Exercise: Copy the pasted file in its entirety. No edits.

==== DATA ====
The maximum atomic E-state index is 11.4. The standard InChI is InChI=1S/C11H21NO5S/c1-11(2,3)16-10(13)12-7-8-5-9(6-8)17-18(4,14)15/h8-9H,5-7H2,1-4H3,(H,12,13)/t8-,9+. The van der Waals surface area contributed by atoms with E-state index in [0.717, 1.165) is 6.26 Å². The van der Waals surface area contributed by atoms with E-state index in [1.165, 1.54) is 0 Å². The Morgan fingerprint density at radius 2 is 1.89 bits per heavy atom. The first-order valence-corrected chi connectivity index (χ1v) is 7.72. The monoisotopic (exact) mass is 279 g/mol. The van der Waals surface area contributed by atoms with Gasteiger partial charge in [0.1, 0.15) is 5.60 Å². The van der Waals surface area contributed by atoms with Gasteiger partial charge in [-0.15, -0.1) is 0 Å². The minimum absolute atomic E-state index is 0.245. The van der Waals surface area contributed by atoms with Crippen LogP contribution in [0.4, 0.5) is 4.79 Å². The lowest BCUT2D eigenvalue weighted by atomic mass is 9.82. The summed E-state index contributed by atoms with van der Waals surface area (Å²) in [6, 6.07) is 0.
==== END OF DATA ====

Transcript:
The maximum atomic E-state index is 11.4. The standard InChI is InChI=1S/C11H21NO5S/c1-11(2,3)16-10(13)12-7-8-5-9(6-8)17-18(4,14)15/h8-9H,5-7H2,1-4H3,(H,12,13)/t8-,9+. The van der Waals surface area contributed by atoms with E-state index in [0.717, 1.165) is 6.26 Å². The van der Waals surface area contributed by atoms with E-state index in [1.165, 1.54) is 0 Å². The Morgan fingerprint density at radius 2 is 1.89 bits per heavy atom. The first-order valence-corrected chi connectivity index (χ1v) is 7.72. The monoisotopic (exact) mass is 279 g/mol. The van der Waals surface area contributed by atoms with Gasteiger partial charge in [0.1, 0.15) is 5.60 Å². The van der Waals surface area contributed by atoms with Gasteiger partial charge in [-0.15, -0.1) is 0 Å². The minimum absolute atomic E-state index is 0.245. The van der Waals surface area contributed by atoms with Crippen LogP contribution in [0.4, 0.5) is 4.79 Å². The lowest BCUT2D eigenvalue weighted by atomic mass is 9.82. The summed E-state index contributed by atoms with van der Waals surface area (Å²) in [6, 6.07) is 0.